Education

William Wells Brown Elementary School celebrates progress on state test

Aaron Woods, a first-grader, danced during a pep rally Monday hosted by the United Way at William Wells Brown Elementary School.
Aaron Woods, a first-grader, danced during a pep rally Monday hosted by the United Way at William Wells Brown Elementary School. palcala@herald-leader.com

It was a jubilant Monday at William Wells Brown Elementary School in Lexington with a community pep rally celebrating that the school's test scores are no longer ranked lowest in Kentucky among elementary schools.

"I didn't think it was going to happen so quickly," said fifth grader Jenise Smith. "The students decided to listen and learn."

In 2013-14, William Wells Brown Elementary was ranked lowest among elementary schools in the state's accountability system.

But in scores released in October, the school increased its score by 19.2 points and moved up 26 spots among all elementary schools.

Its score rose from 35.4 out of 100 to 54.6. William Wells Brown, a high poverty school on East Fifth Street in Lexington, continues to be classified as "needs improvement/progressing," but it was among eight schools in Fayette County designated as "high progress" for having the best gains among elementary schools.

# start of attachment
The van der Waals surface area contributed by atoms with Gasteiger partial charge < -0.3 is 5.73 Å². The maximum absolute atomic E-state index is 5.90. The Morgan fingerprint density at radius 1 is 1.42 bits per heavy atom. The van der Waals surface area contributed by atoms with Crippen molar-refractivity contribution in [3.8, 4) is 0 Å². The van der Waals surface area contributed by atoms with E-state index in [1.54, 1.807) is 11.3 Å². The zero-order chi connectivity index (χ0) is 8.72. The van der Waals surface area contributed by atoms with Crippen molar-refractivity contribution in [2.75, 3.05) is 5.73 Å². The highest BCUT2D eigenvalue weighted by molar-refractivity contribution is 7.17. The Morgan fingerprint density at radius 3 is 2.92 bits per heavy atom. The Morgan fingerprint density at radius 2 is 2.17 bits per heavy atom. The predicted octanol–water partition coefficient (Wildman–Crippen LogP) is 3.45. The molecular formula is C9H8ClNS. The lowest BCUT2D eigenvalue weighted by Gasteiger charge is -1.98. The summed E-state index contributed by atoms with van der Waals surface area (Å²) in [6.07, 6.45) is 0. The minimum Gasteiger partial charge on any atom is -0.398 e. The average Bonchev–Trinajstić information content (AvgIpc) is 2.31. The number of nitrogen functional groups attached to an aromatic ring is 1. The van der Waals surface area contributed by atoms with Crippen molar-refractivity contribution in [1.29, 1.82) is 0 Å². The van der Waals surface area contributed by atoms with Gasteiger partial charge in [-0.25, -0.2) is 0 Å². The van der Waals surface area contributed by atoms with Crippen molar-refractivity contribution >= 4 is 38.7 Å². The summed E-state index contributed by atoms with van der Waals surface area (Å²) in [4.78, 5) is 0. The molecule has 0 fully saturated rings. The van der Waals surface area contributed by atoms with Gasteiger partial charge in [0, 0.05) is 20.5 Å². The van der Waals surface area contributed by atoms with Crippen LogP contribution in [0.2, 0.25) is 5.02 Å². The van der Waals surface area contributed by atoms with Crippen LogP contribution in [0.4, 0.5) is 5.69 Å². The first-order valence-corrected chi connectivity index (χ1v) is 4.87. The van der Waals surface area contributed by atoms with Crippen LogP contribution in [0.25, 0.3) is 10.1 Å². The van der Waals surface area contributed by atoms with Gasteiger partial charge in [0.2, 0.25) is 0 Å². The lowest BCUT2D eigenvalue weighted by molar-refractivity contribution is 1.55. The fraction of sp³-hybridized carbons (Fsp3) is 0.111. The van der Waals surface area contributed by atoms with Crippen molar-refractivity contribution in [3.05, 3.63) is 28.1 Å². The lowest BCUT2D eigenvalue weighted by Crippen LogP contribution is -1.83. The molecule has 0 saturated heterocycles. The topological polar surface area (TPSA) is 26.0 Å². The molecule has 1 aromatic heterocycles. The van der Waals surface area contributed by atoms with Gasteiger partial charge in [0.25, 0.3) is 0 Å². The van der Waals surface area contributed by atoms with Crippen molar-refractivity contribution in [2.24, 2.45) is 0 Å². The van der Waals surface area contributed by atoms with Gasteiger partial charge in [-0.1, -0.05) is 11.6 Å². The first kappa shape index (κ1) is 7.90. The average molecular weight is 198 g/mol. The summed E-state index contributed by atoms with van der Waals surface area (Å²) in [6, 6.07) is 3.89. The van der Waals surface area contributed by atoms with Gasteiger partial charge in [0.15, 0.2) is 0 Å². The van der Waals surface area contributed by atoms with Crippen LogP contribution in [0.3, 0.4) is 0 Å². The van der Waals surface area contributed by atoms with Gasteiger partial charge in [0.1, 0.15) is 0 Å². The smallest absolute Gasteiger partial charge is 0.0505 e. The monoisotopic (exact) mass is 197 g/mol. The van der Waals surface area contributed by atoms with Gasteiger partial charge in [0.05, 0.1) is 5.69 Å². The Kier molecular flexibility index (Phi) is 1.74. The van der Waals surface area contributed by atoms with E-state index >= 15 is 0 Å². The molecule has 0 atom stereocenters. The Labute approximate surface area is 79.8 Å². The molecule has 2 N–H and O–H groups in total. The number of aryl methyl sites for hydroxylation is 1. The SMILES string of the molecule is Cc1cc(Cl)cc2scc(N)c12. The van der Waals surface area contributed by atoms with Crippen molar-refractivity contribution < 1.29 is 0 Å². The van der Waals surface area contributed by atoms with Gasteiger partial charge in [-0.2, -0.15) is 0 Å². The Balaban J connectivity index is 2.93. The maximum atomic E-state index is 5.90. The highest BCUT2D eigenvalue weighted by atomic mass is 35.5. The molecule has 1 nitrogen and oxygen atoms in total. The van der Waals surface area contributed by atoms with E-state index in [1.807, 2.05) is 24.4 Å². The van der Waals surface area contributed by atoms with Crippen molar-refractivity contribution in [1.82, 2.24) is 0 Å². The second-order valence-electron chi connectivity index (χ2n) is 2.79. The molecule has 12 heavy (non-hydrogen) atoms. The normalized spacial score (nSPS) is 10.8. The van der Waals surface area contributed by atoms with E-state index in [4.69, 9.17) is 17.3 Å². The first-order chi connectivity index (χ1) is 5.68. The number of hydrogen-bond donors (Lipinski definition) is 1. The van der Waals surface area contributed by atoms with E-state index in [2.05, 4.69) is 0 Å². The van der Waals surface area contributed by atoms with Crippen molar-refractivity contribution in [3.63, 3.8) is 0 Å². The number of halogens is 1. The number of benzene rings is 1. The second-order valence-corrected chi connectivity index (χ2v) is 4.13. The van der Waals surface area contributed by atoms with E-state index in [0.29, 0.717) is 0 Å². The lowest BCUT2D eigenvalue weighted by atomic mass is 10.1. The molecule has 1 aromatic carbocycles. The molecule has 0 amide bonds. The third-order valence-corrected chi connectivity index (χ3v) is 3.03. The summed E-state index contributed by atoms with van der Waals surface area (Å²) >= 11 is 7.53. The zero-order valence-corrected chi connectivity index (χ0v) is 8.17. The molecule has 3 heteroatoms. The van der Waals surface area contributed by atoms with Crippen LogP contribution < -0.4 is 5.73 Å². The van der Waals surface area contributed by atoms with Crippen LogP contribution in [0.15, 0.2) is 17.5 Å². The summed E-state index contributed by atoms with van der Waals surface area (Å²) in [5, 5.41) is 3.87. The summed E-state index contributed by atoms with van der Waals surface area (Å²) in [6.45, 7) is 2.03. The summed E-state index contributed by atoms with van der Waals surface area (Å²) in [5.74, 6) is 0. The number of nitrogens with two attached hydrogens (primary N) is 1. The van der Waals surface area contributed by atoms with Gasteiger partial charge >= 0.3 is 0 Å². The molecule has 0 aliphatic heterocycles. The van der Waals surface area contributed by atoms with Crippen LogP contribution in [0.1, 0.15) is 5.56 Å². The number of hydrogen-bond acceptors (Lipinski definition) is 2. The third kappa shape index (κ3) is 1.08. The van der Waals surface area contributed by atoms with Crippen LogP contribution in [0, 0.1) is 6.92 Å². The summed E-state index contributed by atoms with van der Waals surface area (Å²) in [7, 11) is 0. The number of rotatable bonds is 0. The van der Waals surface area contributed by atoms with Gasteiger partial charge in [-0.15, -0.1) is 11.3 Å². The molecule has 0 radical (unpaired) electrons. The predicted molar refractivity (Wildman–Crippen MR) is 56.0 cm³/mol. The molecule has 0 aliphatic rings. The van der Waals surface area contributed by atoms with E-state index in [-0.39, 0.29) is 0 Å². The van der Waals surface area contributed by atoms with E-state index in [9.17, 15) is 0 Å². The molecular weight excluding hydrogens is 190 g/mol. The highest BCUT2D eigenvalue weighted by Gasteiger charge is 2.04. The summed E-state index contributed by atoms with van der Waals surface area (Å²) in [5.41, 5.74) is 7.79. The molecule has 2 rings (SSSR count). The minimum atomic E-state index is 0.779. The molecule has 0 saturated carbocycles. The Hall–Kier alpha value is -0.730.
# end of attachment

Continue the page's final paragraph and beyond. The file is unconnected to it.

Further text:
"It's what happens when people pull together to help schools," said principal Jay Jones, whosaid the success represents the hard work of the teachers but also volunteers from the United Way of the Bluegrass, Big Brother Big Sisters of the Bluegrass and other organizations.

"Our goal is to create a network of support inside and outside of school," Jones said.

The United Way of the Bluegrass hosted the pep rally to celebrate success with students, teachers, administrators, volunteers and staff for improvements on the KPREP or Kentucky Performance Rating for Educational Progress tests.

Students cheered loudly as their teachers were recognized and the Lafayette High School band played pep songs.

Jones said the staff had made changes in the way students were taught.

They used data about students — including their test scores —to drive instruction.

Karen Morrison, a media specialist who oversees some reading groups, said she attributes the gains to smaller class size "and going back to the basics."

Jennifer Mitchell, a coach for teachers, said she thinks it helped that teachers were willing to learn more about Kentucky's academic core standards of what students should know and be able to do at various levels.

Teachers "were willing to learn and to help students to grow," Mitchell said.

Lexington Police Sgt. Rahsaan Berry said officers had been helping out with the school's academic team.

"We want to use all of our resources to make it better," he said.

Bill Farmer, president and CEO of the United Way of the Bluegrass, said there previously had been six volunteers at the school through the United Way, and the organization added an additional 80 this past academic year.

The goal is that by the year 2020, every public school in Fayette County would be performing at a proficient or distinguished level, he said. The district still has several schools classified as needs improvement in the state's accountability system.

"We fundamentally believe that every person who lives in our community has a commitment to help every child be successful in school," Farmer said.

Valarie Honeycutt Spears: 859-231-3409, @vhspears

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